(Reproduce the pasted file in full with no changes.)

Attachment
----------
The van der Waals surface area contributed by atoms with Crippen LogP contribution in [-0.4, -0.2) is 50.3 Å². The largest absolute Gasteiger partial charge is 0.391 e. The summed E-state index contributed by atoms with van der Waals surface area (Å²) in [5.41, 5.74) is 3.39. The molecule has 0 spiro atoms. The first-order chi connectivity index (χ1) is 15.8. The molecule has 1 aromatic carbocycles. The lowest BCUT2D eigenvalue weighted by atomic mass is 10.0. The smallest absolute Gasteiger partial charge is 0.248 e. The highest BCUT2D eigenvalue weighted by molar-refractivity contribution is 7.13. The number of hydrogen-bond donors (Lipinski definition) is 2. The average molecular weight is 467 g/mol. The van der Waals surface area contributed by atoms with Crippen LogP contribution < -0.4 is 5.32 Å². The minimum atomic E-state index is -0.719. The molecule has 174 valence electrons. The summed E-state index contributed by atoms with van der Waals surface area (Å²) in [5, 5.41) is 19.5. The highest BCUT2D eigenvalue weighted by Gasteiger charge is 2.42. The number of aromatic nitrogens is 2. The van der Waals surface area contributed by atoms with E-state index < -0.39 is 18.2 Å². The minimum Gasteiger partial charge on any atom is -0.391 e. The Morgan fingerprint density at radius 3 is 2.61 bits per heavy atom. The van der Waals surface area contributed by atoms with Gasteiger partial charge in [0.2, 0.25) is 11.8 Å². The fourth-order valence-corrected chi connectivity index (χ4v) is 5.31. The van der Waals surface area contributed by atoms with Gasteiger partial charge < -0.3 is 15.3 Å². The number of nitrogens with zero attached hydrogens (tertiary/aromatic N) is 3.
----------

The van der Waals surface area contributed by atoms with Crippen LogP contribution in [-0.4, -0.2) is 50.3 Å². The largest absolute Gasteiger partial charge is 0.391 e. The summed E-state index contributed by atoms with van der Waals surface area (Å²) in [5.41, 5.74) is 3.39. The molecule has 0 spiro atoms. The first-order chi connectivity index (χ1) is 15.8. The molecule has 1 aromatic carbocycles. The lowest BCUT2D eigenvalue weighted by atomic mass is 10.0. The smallest absolute Gasteiger partial charge is 0.248 e. The highest BCUT2D eigenvalue weighted by molar-refractivity contribution is 7.13. The number of hydrogen-bond donors (Lipinski definition) is 2. The average molecular weight is 467 g/mol. The van der Waals surface area contributed by atoms with Crippen LogP contribution < -0.4 is 5.32 Å². The minimum atomic E-state index is -0.719. The molecule has 174 valence electrons. The summed E-state index contributed by atoms with van der Waals surface area (Å²) in [5, 5.41) is 19.5. The highest BCUT2D eigenvalue weighted by Gasteiger charge is 2.42. The number of aromatic nitrogens is 2. The van der Waals surface area contributed by atoms with E-state index < -0.39 is 18.2 Å². The minimum Gasteiger partial charge on any atom is -0.391 e. The Morgan fingerprint density at radius 3 is 2.61 bits per heavy atom. The van der Waals surface area contributed by atoms with Gasteiger partial charge in [0.2, 0.25) is 11.8 Å². The fourth-order valence-corrected chi connectivity index (χ4v) is 5.31. The van der Waals surface area contributed by atoms with Gasteiger partial charge < -0.3 is 15.3 Å². The number of nitrogens with zero attached hydrogens (tertiary/aromatic N) is 3.